Lock Statement In C# – When To Use Lock keyword

This post series we will go through the understanding of the lock statement, monitor, mutex, and semaphore available in C#.

All of these classes provide a synchronization mechanism to protect the shared code or resources in a multithreaded application.

Let’s first understand the lock statement in C#.

C# Lock Statement

Lock Statement: In C#, the  lock  is a synchronization mechanism that allows only one thread to access a specified piece of code or a common field at a time.

It is mainly used to achieve an exclusive lock to avoid inconsistent output while reading and writing to a common variable in a multithreaded environment.

Generally, the  lock  keyword is placed around a critical section of code, where we want to allow only one thread to access the resource at a time.
All the other threads have to wait and halt the execution until the locked object is released.

Pictorial representation of mutual exclusion of lock

Lock in C#

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Multithreading in C#

What is Multithreading?

Multithreading in C# is a process to execute multiple threads simultaneously to run multiple programs or tasks at a time.

In C#, multithreading helps us to run multiple tasks parallelly or asynchronously.

In order to create a multithreading application, we need to import System.Threading namespace.

Let’s understand the concept of Synchronous and Asynchronous programming in C#.

Synchronous: In Synchronous programming, all the tasks run in a sequence. Here, the next task has to wait until the first task gets completed.

In simple words, synchronous means executing one or more tasks one after the other.

Pictorial representation of synchronous processing

threading in C#

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C# Reflection With Examples

Defining Reflection In C#

Introduction: In C#, Reflection is a process of inspecting or modifying metadata of an assembly at the runtime.

Reflection allows us to create an instance of a type without using the ‘new‘ operator and to invoke its methods, fields, and properties dynamically.
To work with reflection in .Net, we must include the System.Reflection namespace in our program.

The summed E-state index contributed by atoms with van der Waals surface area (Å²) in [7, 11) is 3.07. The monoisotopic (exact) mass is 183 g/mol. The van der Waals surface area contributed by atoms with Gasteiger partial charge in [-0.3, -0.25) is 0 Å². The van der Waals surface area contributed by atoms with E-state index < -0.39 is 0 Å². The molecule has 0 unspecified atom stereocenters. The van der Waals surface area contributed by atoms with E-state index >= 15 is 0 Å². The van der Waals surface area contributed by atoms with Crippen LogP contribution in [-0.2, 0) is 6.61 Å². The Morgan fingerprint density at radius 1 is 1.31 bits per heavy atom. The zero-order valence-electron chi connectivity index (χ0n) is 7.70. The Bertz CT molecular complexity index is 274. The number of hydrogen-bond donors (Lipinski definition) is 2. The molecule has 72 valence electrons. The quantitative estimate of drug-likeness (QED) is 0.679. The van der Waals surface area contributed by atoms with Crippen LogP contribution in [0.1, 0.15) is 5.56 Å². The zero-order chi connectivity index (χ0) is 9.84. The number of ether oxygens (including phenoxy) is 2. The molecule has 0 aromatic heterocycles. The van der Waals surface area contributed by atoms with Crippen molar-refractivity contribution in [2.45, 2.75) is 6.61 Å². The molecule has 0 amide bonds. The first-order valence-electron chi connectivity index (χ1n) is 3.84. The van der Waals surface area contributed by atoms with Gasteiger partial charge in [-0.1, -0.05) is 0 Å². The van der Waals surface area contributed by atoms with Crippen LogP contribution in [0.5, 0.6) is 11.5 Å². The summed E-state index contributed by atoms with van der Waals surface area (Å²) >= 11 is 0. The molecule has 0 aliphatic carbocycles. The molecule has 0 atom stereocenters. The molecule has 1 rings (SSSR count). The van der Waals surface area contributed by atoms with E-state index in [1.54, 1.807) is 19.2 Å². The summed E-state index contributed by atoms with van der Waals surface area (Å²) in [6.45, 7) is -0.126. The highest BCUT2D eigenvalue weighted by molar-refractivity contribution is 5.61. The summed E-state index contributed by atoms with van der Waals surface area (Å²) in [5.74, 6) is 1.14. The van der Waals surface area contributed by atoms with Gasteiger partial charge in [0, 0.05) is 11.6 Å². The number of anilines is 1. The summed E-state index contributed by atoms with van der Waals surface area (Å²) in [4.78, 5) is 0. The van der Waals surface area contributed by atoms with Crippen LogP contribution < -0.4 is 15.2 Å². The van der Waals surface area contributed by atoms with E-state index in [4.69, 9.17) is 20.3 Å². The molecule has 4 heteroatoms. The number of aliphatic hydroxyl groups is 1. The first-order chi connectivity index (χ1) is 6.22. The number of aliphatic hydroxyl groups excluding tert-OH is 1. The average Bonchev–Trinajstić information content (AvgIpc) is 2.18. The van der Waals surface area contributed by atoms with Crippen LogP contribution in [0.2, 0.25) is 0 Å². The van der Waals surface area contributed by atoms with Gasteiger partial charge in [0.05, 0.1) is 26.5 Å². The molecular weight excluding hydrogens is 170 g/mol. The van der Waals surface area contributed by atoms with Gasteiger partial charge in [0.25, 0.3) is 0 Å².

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C# Private Constructor

C# Private Constructor

Private constructor: In C#, A parameterless constructor with a private access modifier in a class is known as a private constructor. It is a special instance constructor which is mainly used to control the instantiation of a class.

The main intension behind private constructor is to control the object creation and to stop explicit inheritance.

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Copy Constructor in C#


In my previous post, I have explained about the Default constructorParameterized constructor, Static constructor and Private Constructor.

Now in this post, I’ll explain in details about the copy constructor with example.

Copy Constructor in C#

C# does not provide a copy constructor for the objects but as a developer, we can write one by ourselves based on our requirement.

Copy constructor: In C#, A parameterized constructor that takes the same type of object as a parameter is called a copy constructor.

The copy constructor is useful when we want to copy data from the existing object to the new object without affecting the values of the existing object.
In simple words, copy constructor means cloning of data from one object to the other object.

Note: To create a copy constructor we must have more than one constructor in a class.

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